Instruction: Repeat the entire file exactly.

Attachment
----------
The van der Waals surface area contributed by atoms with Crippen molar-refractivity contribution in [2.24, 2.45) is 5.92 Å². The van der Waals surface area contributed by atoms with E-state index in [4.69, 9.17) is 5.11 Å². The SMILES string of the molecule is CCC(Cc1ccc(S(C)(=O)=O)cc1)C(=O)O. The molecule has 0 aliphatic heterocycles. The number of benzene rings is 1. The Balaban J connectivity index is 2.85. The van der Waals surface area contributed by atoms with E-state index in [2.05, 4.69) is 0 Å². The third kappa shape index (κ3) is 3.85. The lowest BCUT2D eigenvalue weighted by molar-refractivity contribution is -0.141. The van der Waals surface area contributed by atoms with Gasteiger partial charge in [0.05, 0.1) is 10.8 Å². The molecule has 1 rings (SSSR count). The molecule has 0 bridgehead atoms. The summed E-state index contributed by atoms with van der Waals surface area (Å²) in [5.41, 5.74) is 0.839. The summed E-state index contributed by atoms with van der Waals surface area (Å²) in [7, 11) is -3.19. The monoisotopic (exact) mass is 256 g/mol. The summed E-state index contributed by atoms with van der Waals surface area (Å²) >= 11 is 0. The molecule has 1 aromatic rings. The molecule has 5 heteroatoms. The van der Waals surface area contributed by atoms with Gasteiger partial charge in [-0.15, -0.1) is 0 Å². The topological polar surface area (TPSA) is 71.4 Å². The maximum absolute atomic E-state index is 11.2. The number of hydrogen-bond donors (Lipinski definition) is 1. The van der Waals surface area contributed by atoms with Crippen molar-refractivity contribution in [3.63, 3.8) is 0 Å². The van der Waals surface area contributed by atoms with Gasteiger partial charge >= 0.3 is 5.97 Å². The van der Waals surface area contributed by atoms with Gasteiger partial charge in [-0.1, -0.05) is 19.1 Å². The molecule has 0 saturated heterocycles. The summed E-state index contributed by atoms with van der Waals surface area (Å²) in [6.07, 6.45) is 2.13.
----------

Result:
The van der Waals surface area contributed by atoms with Crippen molar-refractivity contribution in [2.24, 2.45) is 5.92 Å². The van der Waals surface area contributed by atoms with E-state index in [4.69, 9.17) is 5.11 Å². The SMILES string of the molecule is CCC(Cc1ccc(S(C)(=O)=O)cc1)C(=O)O. The molecule has 0 aliphatic heterocycles. The number of benzene rings is 1. The Balaban J connectivity index is 2.85. The van der Waals surface area contributed by atoms with E-state index in [2.05, 4.69) is 0 Å². The third kappa shape index (κ3) is 3.85. The lowest BCUT2D eigenvalue weighted by molar-refractivity contribution is -0.141. The van der Waals surface area contributed by atoms with Gasteiger partial charge in [0.05, 0.1) is 10.8 Å². The molecule has 1 rings (SSSR count). The molecule has 0 bridgehead atoms. The summed E-state index contributed by atoms with van der Waals surface area (Å²) in [5.41, 5.74) is 0.839. The summed E-state index contributed by atoms with van der Waals surface area (Å²) in [7, 11) is -3.19. The monoisotopic (exact) mass is 256 g/mol. The summed E-state index contributed by atoms with van der Waals surface area (Å²) >= 11 is 0. The molecule has 1 aromatic rings. The molecule has 5 heteroatoms. The van der Waals surface area contributed by atoms with Gasteiger partial charge in [-0.15, -0.1) is 0 Å². The topological polar surface area (TPSA) is 71.4 Å². The maximum absolute atomic E-state index is 11.2. The number of hydrogen-bond donors (Lipinski definition) is 1. The van der Waals surface area contributed by atoms with Crippen molar-refractivity contribution in [3.63, 3.8) is 0 Å². The van der Waals surface area contributed by atoms with Gasteiger partial charge >= 0.3 is 5.97 Å². The van der Waals surface area contributed by atoms with Gasteiger partial charge in [-0.1, -0.05) is 19.1 Å². The molecule has 0 saturated heterocycles. The summed E-state index contributed by atoms with van der Waals surface area (Å²) in [6.07, 6.45) is 2.13.